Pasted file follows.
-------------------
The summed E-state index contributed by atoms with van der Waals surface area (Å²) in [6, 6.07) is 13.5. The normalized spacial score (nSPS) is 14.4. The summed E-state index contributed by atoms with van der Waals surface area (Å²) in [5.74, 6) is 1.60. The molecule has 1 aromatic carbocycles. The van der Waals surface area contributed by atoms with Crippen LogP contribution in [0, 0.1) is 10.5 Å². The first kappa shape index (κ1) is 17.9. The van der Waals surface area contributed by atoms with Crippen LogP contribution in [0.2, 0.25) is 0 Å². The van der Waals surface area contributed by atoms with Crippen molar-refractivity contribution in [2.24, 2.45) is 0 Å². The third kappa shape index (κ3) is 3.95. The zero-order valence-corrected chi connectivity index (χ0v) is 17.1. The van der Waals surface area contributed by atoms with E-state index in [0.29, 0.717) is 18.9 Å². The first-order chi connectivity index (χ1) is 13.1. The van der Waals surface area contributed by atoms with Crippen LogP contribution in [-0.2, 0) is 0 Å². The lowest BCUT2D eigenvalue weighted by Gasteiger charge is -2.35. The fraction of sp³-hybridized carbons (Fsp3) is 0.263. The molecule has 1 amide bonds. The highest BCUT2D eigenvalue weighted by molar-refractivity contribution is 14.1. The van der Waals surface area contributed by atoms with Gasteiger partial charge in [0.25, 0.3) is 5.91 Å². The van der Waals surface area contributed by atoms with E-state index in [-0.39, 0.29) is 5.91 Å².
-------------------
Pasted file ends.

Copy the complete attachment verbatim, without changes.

The summed E-state index contributed by atoms with van der Waals surface area (Å²) in [6, 6.07) is 13.5. The normalized spacial score (nSPS) is 14.4. The summed E-state index contributed by atoms with van der Waals surface area (Å²) in [5.74, 6) is 1.60. The molecule has 1 aromatic carbocycles. The van der Waals surface area contributed by atoms with Crippen LogP contribution in [0, 0.1) is 10.5 Å². The first kappa shape index (κ1) is 17.9. The van der Waals surface area contributed by atoms with Crippen LogP contribution in [0.2, 0.25) is 0 Å². The van der Waals surface area contributed by atoms with Crippen molar-refractivity contribution in [2.24, 2.45) is 0 Å². The third kappa shape index (κ3) is 3.95. The zero-order valence-corrected chi connectivity index (χ0v) is 17.1. The van der Waals surface area contributed by atoms with E-state index in [0.29, 0.717) is 18.9 Å². The first-order chi connectivity index (χ1) is 13.1. The van der Waals surface area contributed by atoms with Crippen LogP contribution in [-0.2, 0) is 0 Å². The lowest BCUT2D eigenvalue weighted by Gasteiger charge is -2.35. The fraction of sp³-hybridized carbons (Fsp3) is 0.263. The molecule has 1 amide bonds. The highest BCUT2D eigenvalue weighted by molar-refractivity contribution is 14.1. The van der Waals surface area contributed by atoms with Gasteiger partial charge in [0.25, 0.3) is 5.91 Å². The van der Waals surface area contributed by atoms with E-state index in [-0.39, 0.29) is 5.91 Å².